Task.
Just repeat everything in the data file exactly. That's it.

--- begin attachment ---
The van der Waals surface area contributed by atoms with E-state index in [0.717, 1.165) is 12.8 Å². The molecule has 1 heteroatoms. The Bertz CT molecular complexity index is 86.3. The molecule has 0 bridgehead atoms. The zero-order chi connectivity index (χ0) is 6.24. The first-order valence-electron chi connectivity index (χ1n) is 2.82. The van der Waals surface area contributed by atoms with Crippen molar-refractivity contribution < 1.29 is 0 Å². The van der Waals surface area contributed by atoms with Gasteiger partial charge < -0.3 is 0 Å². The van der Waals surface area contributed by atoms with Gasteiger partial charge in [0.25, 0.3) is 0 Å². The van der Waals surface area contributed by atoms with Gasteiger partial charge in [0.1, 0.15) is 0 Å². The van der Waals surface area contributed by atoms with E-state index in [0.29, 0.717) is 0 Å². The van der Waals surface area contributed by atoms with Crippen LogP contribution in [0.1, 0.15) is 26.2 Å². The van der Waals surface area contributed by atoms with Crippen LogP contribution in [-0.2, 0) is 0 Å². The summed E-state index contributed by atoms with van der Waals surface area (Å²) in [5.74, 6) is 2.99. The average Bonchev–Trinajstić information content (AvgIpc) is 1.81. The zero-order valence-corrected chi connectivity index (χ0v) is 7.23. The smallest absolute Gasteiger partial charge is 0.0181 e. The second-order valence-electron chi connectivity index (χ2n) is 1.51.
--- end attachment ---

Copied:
The van der Waals surface area contributed by atoms with E-state index in [0.717, 1.165) is 12.8 Å². The molecule has 1 heteroatoms. The Bertz CT molecular complexity index is 86.3. The molecule has 0 bridgehead atoms. The zero-order chi connectivity index (χ0) is 6.24. The first-order valence-electron chi connectivity index (χ1n) is 2.82. The van der Waals surface area contributed by atoms with Crippen molar-refractivity contribution < 1.29 is 0 Å². The van der Waals surface area contributed by atoms with Gasteiger partial charge < -0.3 is 0 Å². The van der Waals surface area contributed by atoms with Gasteiger partial charge in [0.25, 0.3) is 0 Å². The van der Waals surface area contributed by atoms with Gasteiger partial charge in [0.1, 0.15) is 0 Å². The van der Waals surface area contributed by atoms with E-state index in [0.29, 0.717) is 0 Å². The van der Waals surface area contributed by atoms with Crippen LogP contribution in [0.1, 0.15) is 26.2 Å². The van der Waals surface area contributed by atoms with Crippen LogP contribution in [-0.2, 0) is 0 Å². The summed E-state index contributed by atoms with van der Waals surface area (Å²) in [5.74, 6) is 2.99. The average Bonchev–Trinajstić information content (AvgIpc) is 1.81. The zero-order valence-corrected chi connectivity index (χ0v) is 7.23. The smallest absolute Gasteiger partial charge is 0.0181 e. The second-order valence-electron chi connectivity index (χ2n) is 1.51.